Paris Goodnight: A newspaper icon with similarities to Hurleys

Published 12:00 am Sunday, February 19, 2023

The newspaper world lost another legend this past week with the passing of Jim Boone, who was as instrumental to the Salisbury Post’s parent company as Jimmy Hurley was here for many years.

Both men followed their fathers into the newspaper business and both were in their 80s when they died after spending decades building media empires of sorts.

We’ve heard lots of stories about how Boone ran his newspapers and how he treated employees. He had many similarities to the Hurleys, particularly Jimmy and his brother, Gordon. Boone’s passion for good journalism and his way with words in editorials brought back memories of how Jimmy Hurley operated during the years I knew him. He had stopped writing by those days and left that in other younger folks’ hands, but he made sure the paper was put out on time each day and was filled with the best local news possible, along with as much state and national news that we could get in.

Both Hurleys and Boone sound like they were cut from the same cloth.

Jimmy Hurley also had interesting ideas on improving the city, like which stoplights took too long to turn, and which companies were good bets to invest with. He told me once he had decided to buy stock in Wendy’s because every time he went by the fast food restaurant on Innes Street he noticed there was a long line in the drive-thru lane and figured if people were willing to wait to get food there, it must be worth putting some of his own money into it. He likely used the same logic with Food Town and later Food Lion as the company grew and saw its own stock price rise steadily.

That was part of the old school mindset of seeing evidence of good business with your own eyes, like Warren Buffett has described his reasoning in putting money into a company’s stock on his way to becoming one of the world’s wealthiest men.

The Hurleys got a pretty penny when they sold the Post back in the 1990s and I’m sure they invested those funds as prudently as possible. We heard tales that when they finally decided it was time to give up the family business, part of the reason was because of this little invention called the internet. They just didn’t see how small newspapers were going to thrive in that world.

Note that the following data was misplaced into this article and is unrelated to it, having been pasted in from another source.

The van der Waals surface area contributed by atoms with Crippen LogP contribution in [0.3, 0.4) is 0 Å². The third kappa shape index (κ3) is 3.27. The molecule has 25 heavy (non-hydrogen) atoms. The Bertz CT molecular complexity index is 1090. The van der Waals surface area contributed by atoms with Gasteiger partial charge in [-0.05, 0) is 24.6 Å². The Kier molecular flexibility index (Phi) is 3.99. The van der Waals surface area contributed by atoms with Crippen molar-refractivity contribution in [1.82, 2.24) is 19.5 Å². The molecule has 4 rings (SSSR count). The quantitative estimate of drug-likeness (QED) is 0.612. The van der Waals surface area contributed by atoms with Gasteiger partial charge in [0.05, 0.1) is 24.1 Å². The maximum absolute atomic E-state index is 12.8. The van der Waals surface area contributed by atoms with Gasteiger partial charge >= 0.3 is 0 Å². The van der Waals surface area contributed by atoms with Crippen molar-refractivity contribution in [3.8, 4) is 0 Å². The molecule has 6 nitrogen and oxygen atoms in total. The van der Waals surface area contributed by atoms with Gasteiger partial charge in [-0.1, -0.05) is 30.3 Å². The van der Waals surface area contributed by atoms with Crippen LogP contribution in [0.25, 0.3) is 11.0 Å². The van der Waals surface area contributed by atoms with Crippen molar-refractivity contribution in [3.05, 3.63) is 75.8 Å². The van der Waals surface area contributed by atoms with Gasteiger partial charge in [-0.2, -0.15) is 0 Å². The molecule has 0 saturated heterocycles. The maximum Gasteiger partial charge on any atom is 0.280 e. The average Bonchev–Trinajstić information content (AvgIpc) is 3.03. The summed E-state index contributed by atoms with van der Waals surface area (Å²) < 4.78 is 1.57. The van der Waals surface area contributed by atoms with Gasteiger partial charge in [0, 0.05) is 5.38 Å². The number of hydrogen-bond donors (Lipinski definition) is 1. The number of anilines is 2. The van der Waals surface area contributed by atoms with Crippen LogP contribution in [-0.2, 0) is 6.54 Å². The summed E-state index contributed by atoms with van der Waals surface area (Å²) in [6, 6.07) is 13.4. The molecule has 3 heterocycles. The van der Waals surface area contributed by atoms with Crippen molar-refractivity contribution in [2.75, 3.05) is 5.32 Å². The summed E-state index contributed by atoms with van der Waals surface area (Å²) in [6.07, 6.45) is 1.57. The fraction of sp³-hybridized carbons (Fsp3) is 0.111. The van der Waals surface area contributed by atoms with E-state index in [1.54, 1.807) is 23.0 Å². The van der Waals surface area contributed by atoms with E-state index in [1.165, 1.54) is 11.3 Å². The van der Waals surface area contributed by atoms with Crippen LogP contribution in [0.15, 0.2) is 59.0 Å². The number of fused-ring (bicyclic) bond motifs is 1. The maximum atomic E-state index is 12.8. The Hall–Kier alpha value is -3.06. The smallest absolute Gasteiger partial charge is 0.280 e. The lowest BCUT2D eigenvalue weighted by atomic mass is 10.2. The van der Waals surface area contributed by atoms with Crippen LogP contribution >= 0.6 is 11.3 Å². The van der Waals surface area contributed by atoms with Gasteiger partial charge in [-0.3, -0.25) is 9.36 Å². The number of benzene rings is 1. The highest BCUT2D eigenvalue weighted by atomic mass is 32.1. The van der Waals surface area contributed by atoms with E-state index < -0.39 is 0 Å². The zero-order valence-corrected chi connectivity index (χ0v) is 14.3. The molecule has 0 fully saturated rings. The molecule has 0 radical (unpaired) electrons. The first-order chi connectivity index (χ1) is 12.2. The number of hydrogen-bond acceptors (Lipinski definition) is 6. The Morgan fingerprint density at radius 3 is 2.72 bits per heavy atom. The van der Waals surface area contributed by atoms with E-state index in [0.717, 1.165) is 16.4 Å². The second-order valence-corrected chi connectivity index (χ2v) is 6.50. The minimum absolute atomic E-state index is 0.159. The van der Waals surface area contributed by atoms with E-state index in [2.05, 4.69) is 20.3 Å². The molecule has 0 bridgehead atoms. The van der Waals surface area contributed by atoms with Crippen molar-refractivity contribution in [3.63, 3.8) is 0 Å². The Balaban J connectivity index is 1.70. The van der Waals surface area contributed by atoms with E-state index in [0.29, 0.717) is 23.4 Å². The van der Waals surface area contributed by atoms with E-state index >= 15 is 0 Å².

They were not wrong in their thinking. At the time lots of businesses felt the same way.  Now we are all dependent on the web.

Not long after they sold the Post to the company behind the Post and Courier in Charleston, S.C., we started hearing the lament from readers about how the paper was so much better when the Hurleys owned it. For awhile, we didn’t really have a good response to that,  but it often was from someone like a South Rowan fan complaining about East Rowan getting the top sports coverage for the day or a soccer parent wondering why that sport didn’t get the same coverage football did. It might also have been because an editorial took the other side on an issue that someone felt strongly about.

Nowadays we can say that every paper was better back then when the dollars that advertisers spent were being put into local news coverage instead of going somewhere far away so Google or Facebook can keep their servers humming.

The people who followed Boone in the chain that bears his name have decided to focus on growing a digital audience and are making a go toward the future with that in mind. That’s why we are always looking for ways to increase our online subscriptions and get people to read the constantly changing news on our website.

The Hurleys didn’t want to wade into that world when their focus was making sure the paper was out by lunch time during the afternoon news cycle days. You didn’t want to be the one holding up the last page as deadline approached back then. And when it came time to switch to morning delivery, no one was around to look over your shoulder but questions would be raised the next day if there was any delay in getting the presses rolling.

Now the news is updated constantly as we hear of it and we put stories online as soon as possible, then add details throughout the day until they end up in an e-edition or print version of the Post.

We can all only strive for living up to the standards that Boone and the Hurleys set for those under their watch.

Paris Goodnight is editor of the Salisbury Post.